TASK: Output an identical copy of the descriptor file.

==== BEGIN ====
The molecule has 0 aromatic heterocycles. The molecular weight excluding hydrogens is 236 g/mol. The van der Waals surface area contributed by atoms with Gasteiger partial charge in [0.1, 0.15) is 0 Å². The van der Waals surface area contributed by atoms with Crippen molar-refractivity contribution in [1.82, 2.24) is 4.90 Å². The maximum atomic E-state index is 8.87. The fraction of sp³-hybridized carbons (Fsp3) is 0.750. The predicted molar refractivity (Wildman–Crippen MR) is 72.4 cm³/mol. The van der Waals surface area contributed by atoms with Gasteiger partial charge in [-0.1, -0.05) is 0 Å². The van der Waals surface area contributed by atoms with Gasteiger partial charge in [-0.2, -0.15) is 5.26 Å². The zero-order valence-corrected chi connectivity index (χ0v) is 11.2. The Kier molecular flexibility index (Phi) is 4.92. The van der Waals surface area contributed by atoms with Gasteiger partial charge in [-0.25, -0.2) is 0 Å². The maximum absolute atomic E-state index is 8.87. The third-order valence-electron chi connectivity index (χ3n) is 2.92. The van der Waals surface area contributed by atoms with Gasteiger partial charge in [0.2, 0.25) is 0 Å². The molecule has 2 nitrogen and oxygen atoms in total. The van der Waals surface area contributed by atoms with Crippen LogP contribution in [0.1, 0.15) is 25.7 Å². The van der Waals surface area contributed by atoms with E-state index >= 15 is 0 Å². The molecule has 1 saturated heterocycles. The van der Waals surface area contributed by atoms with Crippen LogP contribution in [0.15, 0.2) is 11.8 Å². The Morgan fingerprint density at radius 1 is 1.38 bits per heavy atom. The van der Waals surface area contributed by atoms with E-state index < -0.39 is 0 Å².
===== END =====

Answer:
The molecule has 0 aromatic heterocycles. The molecular weight excluding hydrogens is 236 g/mol. The van der Waals surface area contributed by atoms with Gasteiger partial charge in [0.1, 0.15) is 0 Å². The van der Waals surface area contributed by atoms with Crippen molar-refractivity contribution in [1.82, 2.24) is 4.90 Å². The maximum atomic E-state index is 8.87. The fraction of sp³-hybridized carbons (Fsp3) is 0.750. The predicted molar refractivity (Wildman–Crippen MR) is 72.4 cm³/mol. The van der Waals surface area contributed by atoms with Gasteiger partial charge in [-0.1, -0.05) is 0 Å². The van der Waals surface area contributed by atoms with Gasteiger partial charge in [-0.2, -0.15) is 5.26 Å². The zero-order valence-corrected chi connectivity index (χ0v) is 11.2. The Kier molecular flexibility index (Phi) is 4.92. The van der Waals surface area contributed by atoms with Gasteiger partial charge in [-0.25, -0.2) is 0 Å². The maximum absolute atomic E-state index is 8.87. The third-order valence-electron chi connectivity index (χ3n) is 2.92. The van der Waals surface area contributed by atoms with Gasteiger partial charge in [0.2, 0.25) is 0 Å². The molecule has 2 nitrogen and oxygen atoms in total. The van der Waals surface area contributed by atoms with Crippen LogP contribution in [0.1, 0.15) is 25.7 Å². The van der Waals surface area contributed by atoms with E-state index >= 15 is 0 Å². The molecule has 1 saturated heterocycles. The van der Waals surface area contributed by atoms with Crippen LogP contribution in [0.15, 0.2) is 11.8 Å². The Morgan fingerprint density at radius 1 is 1.38 bits per heavy atom. The van der Waals surface area contributed by atoms with E-state index < -0.39 is 0 Å².